Hi Marc. Great post. I use raised beds as well. I just find them simpler to use than just growing in a larger space. My raised beds are about four feet wide by about forty feet long. I never walk on the beds but use timber scaffold boards to cross over them. I did have mine edged with timber boards, but as the boards have rotted i have not replaced them. I now use plastic binding tape to define the position and width of the beds. I look forward to seeing photo,s of your garden. Glenn
My husband and I often compete with our 50 foot greehouse and my 1/2 acre vegetable garden. I make my own compost and tea, and use that in my garden, and my vegetables come out great. My husband uses 10 10 10 and miracle grow on his tomatoes, peppers and cucumbers (thats what we grow in the greenhouse). His vegetables come out okay too, but I would rather eat and preserve without all that junk in it. I have very good soil for over the years adding compost every Spring and Fall. I have so much tomatoes, that I make tomato sauce, stewed tomatoes, pizza sauce, taco sauce, and so much more and then can them. I love vegetable gardening and preserving so much. Its the dirt that I love really. LOL My mom said I ate a lot of dirt when I was little. Oh and I do the raised beds too. Then I place cardboard or newspaper down with straw down on top to make it weedfree. I love the Vegetable Gardeners Bible for Edward Smith, and I learned a lot from it.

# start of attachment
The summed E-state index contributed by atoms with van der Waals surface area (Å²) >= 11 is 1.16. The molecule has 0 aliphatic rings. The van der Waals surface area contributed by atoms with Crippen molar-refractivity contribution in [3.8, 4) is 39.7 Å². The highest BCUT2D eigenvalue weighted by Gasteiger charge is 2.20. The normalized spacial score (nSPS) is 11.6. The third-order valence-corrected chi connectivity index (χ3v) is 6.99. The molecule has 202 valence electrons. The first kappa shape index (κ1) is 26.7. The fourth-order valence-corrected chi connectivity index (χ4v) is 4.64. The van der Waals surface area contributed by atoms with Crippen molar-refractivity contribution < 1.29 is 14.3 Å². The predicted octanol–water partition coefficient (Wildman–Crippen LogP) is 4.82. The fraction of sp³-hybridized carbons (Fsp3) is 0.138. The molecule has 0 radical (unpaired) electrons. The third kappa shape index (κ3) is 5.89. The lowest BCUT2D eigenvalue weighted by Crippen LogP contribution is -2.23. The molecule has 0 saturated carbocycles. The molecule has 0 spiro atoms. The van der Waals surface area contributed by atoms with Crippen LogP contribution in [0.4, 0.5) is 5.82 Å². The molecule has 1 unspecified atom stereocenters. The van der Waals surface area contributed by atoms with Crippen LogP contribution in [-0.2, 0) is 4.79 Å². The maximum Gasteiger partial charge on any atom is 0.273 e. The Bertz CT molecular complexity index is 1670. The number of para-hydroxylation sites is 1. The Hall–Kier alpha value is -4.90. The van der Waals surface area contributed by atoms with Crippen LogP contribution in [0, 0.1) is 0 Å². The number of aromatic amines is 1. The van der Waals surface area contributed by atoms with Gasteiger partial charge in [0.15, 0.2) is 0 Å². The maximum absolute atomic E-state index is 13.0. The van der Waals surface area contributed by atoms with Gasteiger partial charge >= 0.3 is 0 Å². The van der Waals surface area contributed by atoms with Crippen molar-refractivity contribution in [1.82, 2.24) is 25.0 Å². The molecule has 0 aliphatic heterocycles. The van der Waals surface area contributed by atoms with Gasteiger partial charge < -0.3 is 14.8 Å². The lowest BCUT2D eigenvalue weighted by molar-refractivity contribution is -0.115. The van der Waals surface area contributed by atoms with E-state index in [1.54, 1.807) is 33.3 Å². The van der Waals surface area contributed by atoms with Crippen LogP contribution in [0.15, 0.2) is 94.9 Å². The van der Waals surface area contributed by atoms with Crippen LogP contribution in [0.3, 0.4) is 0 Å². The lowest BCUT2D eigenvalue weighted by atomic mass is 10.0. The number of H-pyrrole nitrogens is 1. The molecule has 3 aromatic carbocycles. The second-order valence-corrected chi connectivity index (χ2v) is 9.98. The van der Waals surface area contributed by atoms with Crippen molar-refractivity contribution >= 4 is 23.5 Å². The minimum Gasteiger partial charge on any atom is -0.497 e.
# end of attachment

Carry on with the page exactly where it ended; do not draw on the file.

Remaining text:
My plan for 2014 is to build raised rows with a home made row hipper. Plant seed into the raised rows with a JD PA700 "Lister Planter" Use a JD RG40 and the row hipper for shallow cultivation to control weeds. This Fall I plan to use a middle buster to open the top of the raised rows to add compost. I'll grow Austrian Winter Peas all Winter in the trenches filled with compost. This is just a plan. Please offer your thoughts. Johnny